All-Ireland final 1991: Down's knickerbocker glory
Before each All-Ireland final - football or hurling - the champions from 25 years before the fixture are given an on-field reception at Croke Park in Dublin.
This year will be the turn of the Down football team of 1991.
By that year, no Ulster side had won the Sam Maguire Cup since Down themselves had in 1968.
It was a drought that coincided roughly with Northern Ireland's Troubles.
In the intervening 23 years, an Ulster side had managed to make the final just twice - being well beaten on both occasions.
Gates of glory
Down's '91 team ended the wait, unlocking the gates of glory for subsequent victories by Ulster counties.
For me, and for most other nine-year-olds I knew at the time, the Down players were my heroes.
And they gave me, sitting beside my dad in the Cusack Stand, one of my fondest childhood memories.
I have my late father Dominic to blame for my Down GAA fanaticism.
I had been brought up on stories of the Down team from the '60s - contemporaries of my father - who made history by bringing the Sam Maguire Cup across the border for the first time.
Pete McGrath, Down's 1991 All-Ireland winning manager
What made them winners was their belief, their ability, their character, their courage.
All of those things were required in very large measure to beat Meath that day.
We were against a very hardened, experienced and durable team with some marvellous footballers.
All the qualities they had as players and as people were tested to the full that day in what was a brilliant game.
But for me they were distant men from another time.
The men of 1991 were in front of me, vividly blazing their own trail.
That heady summer began with a horrible match played in horrible conditions against Armagh in the so-called Marshes in Newry.
A penalty from Mickey Linden saw Down through to the next round.
I remember hearing someone remark as we filed, sodden, out of the ground: "The pick of those two teams couldn't win an All-Ireland."
I thought: "I'd pick the fifteen in red and black."
Colm O'Rourke, one of Meath's greatest players, who appeared in the 1991 final
The hallmark of a great team is that when the gun is put to their head on the biggest day in September they are able to produce a game of quality and skill.
Down played better football on the day and they had a very exciting, skilful team.
They had great forwards - Mickey Linden, Greg Blaney, James McCartan - and they bored holes in us.
Pete McGrath had them in the shape of their lives, and the thing that distinguishes any great teams is that they peak on the right day.
They were worthy winners, a marvellous football team and they will be remembered as such.
Down beat Derry, after a replay, and won the Ulster title roundly beating reigning champions Donegal.
I had the serious business of an All-Ireland semi-final to look forward to.
In August 1991 my brother got married.
He and his new wife honeymooned in Kerry, the county that would be Down's opponents in the All-Ireland semi-final.
The newlyweds took a trip to a hotel in Waterville and got talking to the owner, Mick O'Dwyer.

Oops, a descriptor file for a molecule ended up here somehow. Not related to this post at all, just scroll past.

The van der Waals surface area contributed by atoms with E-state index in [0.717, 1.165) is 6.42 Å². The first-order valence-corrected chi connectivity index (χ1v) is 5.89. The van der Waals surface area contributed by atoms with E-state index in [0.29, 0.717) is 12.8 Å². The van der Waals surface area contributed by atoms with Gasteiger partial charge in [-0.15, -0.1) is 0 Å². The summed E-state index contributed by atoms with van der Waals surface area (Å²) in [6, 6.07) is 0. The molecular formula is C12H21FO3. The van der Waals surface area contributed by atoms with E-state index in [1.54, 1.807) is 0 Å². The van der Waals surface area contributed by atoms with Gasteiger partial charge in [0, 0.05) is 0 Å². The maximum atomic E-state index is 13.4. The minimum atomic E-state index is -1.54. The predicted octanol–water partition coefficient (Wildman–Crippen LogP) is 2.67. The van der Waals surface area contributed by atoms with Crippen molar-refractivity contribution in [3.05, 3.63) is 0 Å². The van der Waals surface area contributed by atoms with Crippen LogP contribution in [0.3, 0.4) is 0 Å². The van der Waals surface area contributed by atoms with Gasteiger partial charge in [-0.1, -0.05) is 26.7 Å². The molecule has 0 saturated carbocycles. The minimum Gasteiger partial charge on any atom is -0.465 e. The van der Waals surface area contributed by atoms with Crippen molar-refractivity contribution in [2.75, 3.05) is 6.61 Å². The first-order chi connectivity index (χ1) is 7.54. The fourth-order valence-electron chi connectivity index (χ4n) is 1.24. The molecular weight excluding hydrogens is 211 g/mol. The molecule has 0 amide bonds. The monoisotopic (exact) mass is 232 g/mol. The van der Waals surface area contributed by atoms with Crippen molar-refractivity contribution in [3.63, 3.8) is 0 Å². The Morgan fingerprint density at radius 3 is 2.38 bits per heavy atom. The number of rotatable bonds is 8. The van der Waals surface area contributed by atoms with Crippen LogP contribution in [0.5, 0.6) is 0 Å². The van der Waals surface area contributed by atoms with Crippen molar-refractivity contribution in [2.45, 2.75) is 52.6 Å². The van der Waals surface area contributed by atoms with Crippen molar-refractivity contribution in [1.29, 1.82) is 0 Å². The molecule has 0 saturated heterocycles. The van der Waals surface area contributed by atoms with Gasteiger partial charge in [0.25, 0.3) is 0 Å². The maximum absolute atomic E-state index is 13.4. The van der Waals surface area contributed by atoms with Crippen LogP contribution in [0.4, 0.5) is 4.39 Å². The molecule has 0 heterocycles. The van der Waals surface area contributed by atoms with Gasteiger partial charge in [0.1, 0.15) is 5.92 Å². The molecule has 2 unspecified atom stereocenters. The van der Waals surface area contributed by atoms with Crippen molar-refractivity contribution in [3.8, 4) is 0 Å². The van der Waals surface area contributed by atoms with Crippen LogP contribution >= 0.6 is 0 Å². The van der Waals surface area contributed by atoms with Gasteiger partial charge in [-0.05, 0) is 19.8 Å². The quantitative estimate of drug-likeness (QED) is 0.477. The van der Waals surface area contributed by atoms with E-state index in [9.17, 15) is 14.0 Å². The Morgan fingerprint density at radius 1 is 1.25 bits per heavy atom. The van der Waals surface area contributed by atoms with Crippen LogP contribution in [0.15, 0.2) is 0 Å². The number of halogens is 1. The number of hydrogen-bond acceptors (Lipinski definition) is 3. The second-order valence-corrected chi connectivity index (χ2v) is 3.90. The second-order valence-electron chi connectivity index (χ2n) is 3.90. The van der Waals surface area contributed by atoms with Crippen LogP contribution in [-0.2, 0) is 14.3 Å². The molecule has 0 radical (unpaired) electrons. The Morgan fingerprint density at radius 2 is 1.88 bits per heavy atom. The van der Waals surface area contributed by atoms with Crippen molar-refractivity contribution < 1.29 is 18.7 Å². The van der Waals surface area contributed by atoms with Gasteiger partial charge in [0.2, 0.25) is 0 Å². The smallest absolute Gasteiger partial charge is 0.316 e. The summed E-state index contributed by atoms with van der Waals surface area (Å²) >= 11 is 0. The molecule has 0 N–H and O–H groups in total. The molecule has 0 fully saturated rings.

In GAA terms, the word legend probably doesn't do Micko justice - a multiple All-Ireland winner as a player and manager with Kerry, he had tussled with the Down teams of the '60s.
I was sent a letter from Kerry that August in the run up to the semi-final. It included an autograph from Micko, with the advice: "Watch Down."
It was advice the Kerry team might have found useful.
I was in the Hogan Stand as Down tore the giants of gaelic football apart.
I remember bright sunshine, two goals from Peter Withnell, the Kingdom humbled and Down fans celebrating on the pitch.
That was capped off with a knickerbocker glory ice cream, a luxury my father had discovered following the Down teams of the '60s.
Then there was the realisation that I was going to see a Down team in an All-Ireland final.
My big stress in life - I was nine, remember - was whether I was going to watch it on TV or get a ticket.
Talk of tickets dominated late August and early September that year.
In the week before the game, I remember a meeting of my local GAA club - there was to be a raffle.
The formula was simple - if your name was called you would be allocated tickets.
I was hoisted up on to a windowsill, condensation running down the glass, and told to be quiet.
The tension was brutal. But the news was good and I knew I would be at the All-Ireland final.
Another knickerbocker glory
Meath were the opponents, a superb side filled with players who had featured in the previous year's final and won titles in '87 and '88.
They had come through a bruising four-game encounter with Dublin earlier in the year and became known as "the team who couldn't be beaten".
Not too many gave Down much of a chance.
After all, Ulster counties didn't "do" All-Ireland finals.
And the last Ulster win had been a generation before.
The Down players did not seem to have received that memo, as they opened up a huge lead and survived an impressive comeback to win my county's fourth All-Ireland title.
I remember a sea of red and black on Hill 16, thinking my brothers were in there somewhere.
I remember the sheer pandemonium among Down fans when Barry Breen scored his goal, the nerves as Meath mounted their comeback.
I remember the final whistle and my dad grabbing my arms, leaping and celebrating, as giddy and elated as his nine-year-old son.
And I remember another knickerbocker glory ice cream.